How blockchain, cloud, and other emerging technologies are changing cybersecurity

February 16, 2017

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Five cyber developments to watch.

It can be easy to lose sight of the innovation in the cybersecurity industry amid frequent news about breaches and increasingly sophisticated hackers. The reality is that many promising innovations are gaining traction and could very well change the way enterprises conduct business. Here are five key cyber developments to keep on your radar in 2017:

1. Blockchain

Many people have heard of bitcoin, a digital cryptocurrency that creates new options for payments and transactions. Fewer people, however, know about its underlying technology: blockchain.

Blockchains are shared, tamperproof, peer-to-peer digital ledgers that enable a single, global version of transaction truth.

Some of the biggest banks, along with technology companies and other firms—including PwC, are making significant investments in research and development to see how they can harness blockchain. These efforts could transform many aspects of business, including how people implement security. Historically, the mainstream cybersecurity philosophy was to build a perimeter wall to keep out intruders. Blockchains could make the perimeter irrelevant by ensuring the integrity of a given network. The use of blockchains is akin to securing the metaphorical veins and arteries of the digital world to ensure the health of the body that is the network.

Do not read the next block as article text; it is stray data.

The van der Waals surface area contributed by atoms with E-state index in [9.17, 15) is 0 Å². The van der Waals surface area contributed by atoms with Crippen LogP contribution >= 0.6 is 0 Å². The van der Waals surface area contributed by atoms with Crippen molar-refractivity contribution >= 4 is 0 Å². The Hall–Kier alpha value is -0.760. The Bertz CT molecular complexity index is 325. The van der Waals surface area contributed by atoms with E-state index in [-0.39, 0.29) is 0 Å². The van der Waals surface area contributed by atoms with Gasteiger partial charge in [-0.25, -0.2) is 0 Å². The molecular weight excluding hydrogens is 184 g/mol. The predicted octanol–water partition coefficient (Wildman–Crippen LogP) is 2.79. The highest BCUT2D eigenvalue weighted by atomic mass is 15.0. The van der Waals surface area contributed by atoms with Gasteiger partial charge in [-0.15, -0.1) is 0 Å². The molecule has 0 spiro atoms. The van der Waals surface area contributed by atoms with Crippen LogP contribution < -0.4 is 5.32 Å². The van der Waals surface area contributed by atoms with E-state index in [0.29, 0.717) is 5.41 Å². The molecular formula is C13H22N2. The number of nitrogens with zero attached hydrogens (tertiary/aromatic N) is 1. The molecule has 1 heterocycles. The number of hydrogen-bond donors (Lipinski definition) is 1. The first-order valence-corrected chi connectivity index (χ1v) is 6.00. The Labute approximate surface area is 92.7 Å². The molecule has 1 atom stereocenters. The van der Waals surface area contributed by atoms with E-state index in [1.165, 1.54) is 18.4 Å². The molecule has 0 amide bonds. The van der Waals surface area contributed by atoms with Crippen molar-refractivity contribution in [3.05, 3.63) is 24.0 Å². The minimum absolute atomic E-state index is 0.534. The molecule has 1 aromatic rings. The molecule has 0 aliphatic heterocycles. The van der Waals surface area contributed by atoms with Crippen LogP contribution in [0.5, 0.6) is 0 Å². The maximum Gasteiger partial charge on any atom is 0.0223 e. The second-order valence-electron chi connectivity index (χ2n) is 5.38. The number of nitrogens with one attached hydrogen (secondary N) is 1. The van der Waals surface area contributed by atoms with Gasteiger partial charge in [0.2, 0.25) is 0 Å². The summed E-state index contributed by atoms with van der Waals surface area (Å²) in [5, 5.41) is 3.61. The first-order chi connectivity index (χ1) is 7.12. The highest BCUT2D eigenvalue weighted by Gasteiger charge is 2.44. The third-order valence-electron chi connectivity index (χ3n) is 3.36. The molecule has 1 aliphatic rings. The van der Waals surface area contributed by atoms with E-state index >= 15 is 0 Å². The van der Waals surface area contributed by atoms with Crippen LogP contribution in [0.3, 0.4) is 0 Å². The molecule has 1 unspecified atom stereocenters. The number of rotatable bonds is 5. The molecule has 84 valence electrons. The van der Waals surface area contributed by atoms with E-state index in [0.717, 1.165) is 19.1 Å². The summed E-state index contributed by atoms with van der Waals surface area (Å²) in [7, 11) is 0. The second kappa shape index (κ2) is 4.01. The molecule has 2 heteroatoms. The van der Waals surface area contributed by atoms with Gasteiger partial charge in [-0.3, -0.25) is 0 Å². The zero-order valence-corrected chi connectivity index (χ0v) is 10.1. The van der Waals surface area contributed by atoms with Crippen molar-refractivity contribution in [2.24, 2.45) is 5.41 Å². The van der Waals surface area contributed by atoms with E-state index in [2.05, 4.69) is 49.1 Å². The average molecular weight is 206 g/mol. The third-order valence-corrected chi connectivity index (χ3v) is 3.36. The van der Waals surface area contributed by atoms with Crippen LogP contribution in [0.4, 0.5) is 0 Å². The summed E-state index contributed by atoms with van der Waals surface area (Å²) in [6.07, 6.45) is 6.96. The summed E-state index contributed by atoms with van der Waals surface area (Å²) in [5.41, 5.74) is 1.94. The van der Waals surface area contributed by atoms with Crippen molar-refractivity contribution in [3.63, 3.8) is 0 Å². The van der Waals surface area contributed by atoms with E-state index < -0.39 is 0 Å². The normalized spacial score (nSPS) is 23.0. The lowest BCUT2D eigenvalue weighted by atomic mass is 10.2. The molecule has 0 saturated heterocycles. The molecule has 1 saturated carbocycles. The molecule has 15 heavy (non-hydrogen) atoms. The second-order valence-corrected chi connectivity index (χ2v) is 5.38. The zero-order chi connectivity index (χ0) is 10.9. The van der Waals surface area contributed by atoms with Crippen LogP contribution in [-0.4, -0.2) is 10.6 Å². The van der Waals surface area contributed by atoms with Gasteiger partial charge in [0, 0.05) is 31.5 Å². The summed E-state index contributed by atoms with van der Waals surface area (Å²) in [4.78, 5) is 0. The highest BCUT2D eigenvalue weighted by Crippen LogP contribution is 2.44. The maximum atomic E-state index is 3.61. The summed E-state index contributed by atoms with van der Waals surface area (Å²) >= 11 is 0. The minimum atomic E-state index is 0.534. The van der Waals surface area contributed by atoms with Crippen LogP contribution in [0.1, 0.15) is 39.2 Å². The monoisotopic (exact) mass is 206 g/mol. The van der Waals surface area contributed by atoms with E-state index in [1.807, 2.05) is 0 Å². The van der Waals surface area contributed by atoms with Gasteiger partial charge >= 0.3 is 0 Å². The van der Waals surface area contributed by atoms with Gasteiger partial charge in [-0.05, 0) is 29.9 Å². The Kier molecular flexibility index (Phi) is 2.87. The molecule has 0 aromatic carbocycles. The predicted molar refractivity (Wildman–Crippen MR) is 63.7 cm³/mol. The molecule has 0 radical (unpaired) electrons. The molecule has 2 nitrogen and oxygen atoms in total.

Blockchains, once developed, have the potential to solve many of the security problems that financial institutions face. The transaction-level cryptographic control associated with blockchains could also extend to manufacturing, pharmaceuticals, the transportation industry, or any sector that makes important products that need to be secure. Blockchains could be particularly valuable for supply-chain security, which is a key priority for manufacturers and the U.S. Defense Department. Blockchain-based technologies could eventually become the backbone for all collaboration and communication that must occur in these industries.

2. Cloud security

Another significant shift is businesses moving their data, applications, and infrastructure to the cloud for enhanced security. Hackers prove again and again that the on-premises data infrastructures used by many businesses are difficult to secure. The most recent high-profile examples are the string of cyberattacks on hospitals across the United States. By moving their digital operations off the premises to be managed by companies that are experts in cloud infrastructure and security, businesses can greatly improve the safety of their data and gain many other benefits, including insight about customers.

This shift will be a genuine one in thinking about how businesses operate and keep data safe, since most people consider company data to be most secure when stored in a physical building owned or operated by the business.

3. Machine learning